Published on 4 Mar 2013
Defining SIP Parameters
A SIP device parameter takes on a value assigned by the user. You can declare parameters using SIP object definitions, which can be viewed in the ‘SIP Object Definition’ tab of a SIP phone. Every device has a unique set of object definitions that declares the parameters requiring values. Parameters can be anything from a user name and password to a domain name. There are multiple ways to define parameters, including:
- Management Information Database (MIB)
- User Defined
Parameters can be declared in a management information database (MIB) file. A SIP object definition can be based on this MIB definition. MIB-based SIP parameters are actually referenced via the SIP parameter XML configuration file, so they become available as SIP parameters.
The default phone models that are loaded into the service when it starts up are declared in the services data folder. These XML definitions can contain parameter definitions as subobjects of the phone models.
You can create your own parameters by navigating to the ‘SIP Object Definition’ tab of a SIP phone model, clicking the create button, and completing the form.
Types of Parameters
Per-line parameters have a unique value for every phone line on a SIP device. You can define the values for these parameters either in a SIP user (which belongs to a phone line on SIP device), or SIP feature set. The per-line parameter values that you define in the SIP user will be same as the values for the phone line that relates to the SIP user (see Image 1). You can also define per-line parameter values in a SIP feature set that belong to a SIP device. To do this, you will have to specify in the SIP feature set which phone line the parameter values belong to (see Image 2). These values will then belong to the SIP user on the specified phone line.
Per-device parameters have a unique value for every SIP device. These can either be defined in a SIP device (see Image 1) or in a SIP feature set (see Image 2). Once you attach the SIP feature set to a SIP device, the per-device parameter values in the feature set will become the parameter values in the SIP device.
Image 1: SIP parameters without a SIP feature set. [Above] SIP per-line parameters related to phone lines. [Below] Per-device parameters related to a SIP device.
Image 2: SIP Parameters with a SIP feature set. [Above] SIP per-line parameters related to phone lines via a SIP feature set. [Below] Per-device parameters related to a SIP device via a SIP feature set.
Every SIP parameter can have indices defined by supplied values. An index can be any integer that is related to the parameter. The two most common types of indices are:
- Phone Line Index
- Table Index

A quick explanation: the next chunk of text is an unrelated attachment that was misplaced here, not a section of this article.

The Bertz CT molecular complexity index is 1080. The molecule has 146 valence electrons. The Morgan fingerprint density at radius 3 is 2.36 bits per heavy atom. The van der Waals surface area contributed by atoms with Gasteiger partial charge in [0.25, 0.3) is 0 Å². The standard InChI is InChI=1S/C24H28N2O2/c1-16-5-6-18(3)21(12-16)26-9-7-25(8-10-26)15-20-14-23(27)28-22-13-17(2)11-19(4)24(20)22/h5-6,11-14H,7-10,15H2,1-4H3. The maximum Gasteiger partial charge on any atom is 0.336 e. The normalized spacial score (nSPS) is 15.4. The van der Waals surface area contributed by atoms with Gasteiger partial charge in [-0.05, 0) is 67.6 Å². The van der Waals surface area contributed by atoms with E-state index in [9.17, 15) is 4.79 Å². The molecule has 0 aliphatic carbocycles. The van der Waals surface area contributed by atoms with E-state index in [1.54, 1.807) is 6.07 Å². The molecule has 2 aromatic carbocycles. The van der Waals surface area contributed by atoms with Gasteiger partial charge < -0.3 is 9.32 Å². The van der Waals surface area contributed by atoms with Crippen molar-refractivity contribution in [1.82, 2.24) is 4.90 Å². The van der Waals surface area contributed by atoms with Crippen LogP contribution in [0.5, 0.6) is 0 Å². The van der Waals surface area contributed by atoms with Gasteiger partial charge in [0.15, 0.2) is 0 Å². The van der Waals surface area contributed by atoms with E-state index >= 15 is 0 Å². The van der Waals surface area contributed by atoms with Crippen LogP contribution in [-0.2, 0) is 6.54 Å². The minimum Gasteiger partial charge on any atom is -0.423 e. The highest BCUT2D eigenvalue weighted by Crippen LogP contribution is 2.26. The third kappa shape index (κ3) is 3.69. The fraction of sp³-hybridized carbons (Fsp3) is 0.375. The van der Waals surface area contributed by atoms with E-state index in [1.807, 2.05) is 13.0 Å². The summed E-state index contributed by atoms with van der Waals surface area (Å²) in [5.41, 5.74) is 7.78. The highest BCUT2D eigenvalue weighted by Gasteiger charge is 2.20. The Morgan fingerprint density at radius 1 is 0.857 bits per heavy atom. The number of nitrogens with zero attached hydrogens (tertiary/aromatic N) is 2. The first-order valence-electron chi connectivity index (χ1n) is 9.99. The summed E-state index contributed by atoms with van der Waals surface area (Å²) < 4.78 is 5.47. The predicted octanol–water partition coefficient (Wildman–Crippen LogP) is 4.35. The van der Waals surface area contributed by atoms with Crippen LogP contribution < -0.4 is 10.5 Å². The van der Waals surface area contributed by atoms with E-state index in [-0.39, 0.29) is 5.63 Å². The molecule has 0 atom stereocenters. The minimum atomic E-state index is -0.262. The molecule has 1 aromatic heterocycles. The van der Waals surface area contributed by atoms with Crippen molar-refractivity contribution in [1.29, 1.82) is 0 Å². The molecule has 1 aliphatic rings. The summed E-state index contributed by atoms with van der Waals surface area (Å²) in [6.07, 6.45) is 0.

Phone Line Index:
Per-line parameters will have a phone line index. This specifies which SIP device phone line the parameter belongs to. You will be required to set a value for a phone line index if the parameter value is defined in a SIP feature set. If the parameter value is defined in a SIP user, then you will not need to set its phone line index, because it will be set automatically when the SIP user is attached to a SIP device phone line.
Image 3: This image shows per-line parameters with a phone line index. The index of each parameter matches the phone line that it belongs to.
Some parameters will be grouped together in a table. A SIP device or phone line can have many instances of these tables and you will have to specify a value for a table index. This index represents which instance of the table the parameter value belongs to. Parameters in a table can be related to values in another table. This means that a parameter may have a table index representing the table it belongs to, as well as an index representing the table it is related to.
Image 4: Parameters grouped into tables that have more than one instance.
The table index of the parameter is the instance of the table in which the parameters value resides.
SIP and Broadband Command Center
SIP parameters are related to some of the objects in the Broadband Command Center multimedia provisioning server (MPS), including SIP device, SIP feature set, and SIP user. SIP parameters also use various types of indices, including phone line index and table index.
Successful SIP service deployments require operators to use to right parameters, and software that best supports the specific requirements for SIP. Broadband Command Center is a service provider–grade DHCP provisioning and management solution that supports the provisioning of SIP devices across all networks.